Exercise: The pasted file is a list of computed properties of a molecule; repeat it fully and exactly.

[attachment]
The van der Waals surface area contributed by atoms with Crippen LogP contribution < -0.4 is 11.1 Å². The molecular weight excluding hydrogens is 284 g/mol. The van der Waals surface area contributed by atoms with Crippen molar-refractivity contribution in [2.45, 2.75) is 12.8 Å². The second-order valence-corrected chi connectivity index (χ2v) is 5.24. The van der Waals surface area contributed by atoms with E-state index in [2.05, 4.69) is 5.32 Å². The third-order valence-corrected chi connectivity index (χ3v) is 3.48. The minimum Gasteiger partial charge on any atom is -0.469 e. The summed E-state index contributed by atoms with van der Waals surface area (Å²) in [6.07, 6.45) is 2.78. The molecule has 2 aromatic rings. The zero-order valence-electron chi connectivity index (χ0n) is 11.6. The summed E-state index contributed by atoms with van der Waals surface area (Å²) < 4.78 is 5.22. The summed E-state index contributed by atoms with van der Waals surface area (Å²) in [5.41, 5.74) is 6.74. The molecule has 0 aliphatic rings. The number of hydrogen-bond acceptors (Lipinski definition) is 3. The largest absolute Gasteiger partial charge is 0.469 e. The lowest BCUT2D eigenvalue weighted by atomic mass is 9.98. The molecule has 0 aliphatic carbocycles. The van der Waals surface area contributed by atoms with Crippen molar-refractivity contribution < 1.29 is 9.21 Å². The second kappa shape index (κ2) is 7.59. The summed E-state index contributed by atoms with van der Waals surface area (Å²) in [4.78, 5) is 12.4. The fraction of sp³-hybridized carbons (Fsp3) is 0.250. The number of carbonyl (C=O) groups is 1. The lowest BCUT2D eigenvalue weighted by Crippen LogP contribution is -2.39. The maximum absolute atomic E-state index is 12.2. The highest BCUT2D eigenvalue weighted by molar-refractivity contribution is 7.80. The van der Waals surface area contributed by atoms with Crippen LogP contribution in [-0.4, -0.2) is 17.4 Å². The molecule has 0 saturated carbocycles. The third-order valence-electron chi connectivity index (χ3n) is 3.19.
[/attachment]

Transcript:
The van der Waals surface area contributed by atoms with Crippen LogP contribution < -0.4 is 11.1 Å². The molecular weight excluding hydrogens is 284 g/mol. The van der Waals surface area contributed by atoms with Crippen molar-refractivity contribution in [2.45, 2.75) is 12.8 Å². The second-order valence-corrected chi connectivity index (χ2v) is 5.24. The van der Waals surface area contributed by atoms with E-state index in [2.05, 4.69) is 5.32 Å². The third-order valence-corrected chi connectivity index (χ3v) is 3.48. The minimum Gasteiger partial charge on any atom is -0.469 e. The summed E-state index contributed by atoms with van der Waals surface area (Å²) in [6.07, 6.45) is 2.78. The molecule has 2 aromatic rings. The zero-order valence-electron chi connectivity index (χ0n) is 11.6. The summed E-state index contributed by atoms with van der Waals surface area (Å²) < 4.78 is 5.22. The summed E-state index contributed by atoms with van der Waals surface area (Å²) in [5.41, 5.74) is 6.74. The molecule has 0 aliphatic rings. The number of hydrogen-bond acceptors (Lipinski definition) is 3. The largest absolute Gasteiger partial charge is 0.469 e. The lowest BCUT2D eigenvalue weighted by atomic mass is 9.98. The molecule has 0 aliphatic carbocycles. The van der Waals surface area contributed by atoms with Crippen molar-refractivity contribution < 1.29 is 9.21 Å². The second kappa shape index (κ2) is 7.59. The summed E-state index contributed by atoms with van der Waals surface area (Å²) in [4.78, 5) is 12.4. The fraction of sp³-hybridized carbons (Fsp3) is 0.250. The number of carbonyl (C=O) groups is 1. The lowest BCUT2D eigenvalue weighted by Crippen LogP contribution is -2.39. The maximum absolute atomic E-state index is 12.2. The highest BCUT2D eigenvalue weighted by molar-refractivity contribution is 7.80. The van der Waals surface area contributed by atoms with Crippen LogP contribution in [-0.4, -0.2) is 17.4 Å². The molecule has 0 saturated carbocycles. The third-order valence-electron chi connectivity index (χ3n) is 3.19.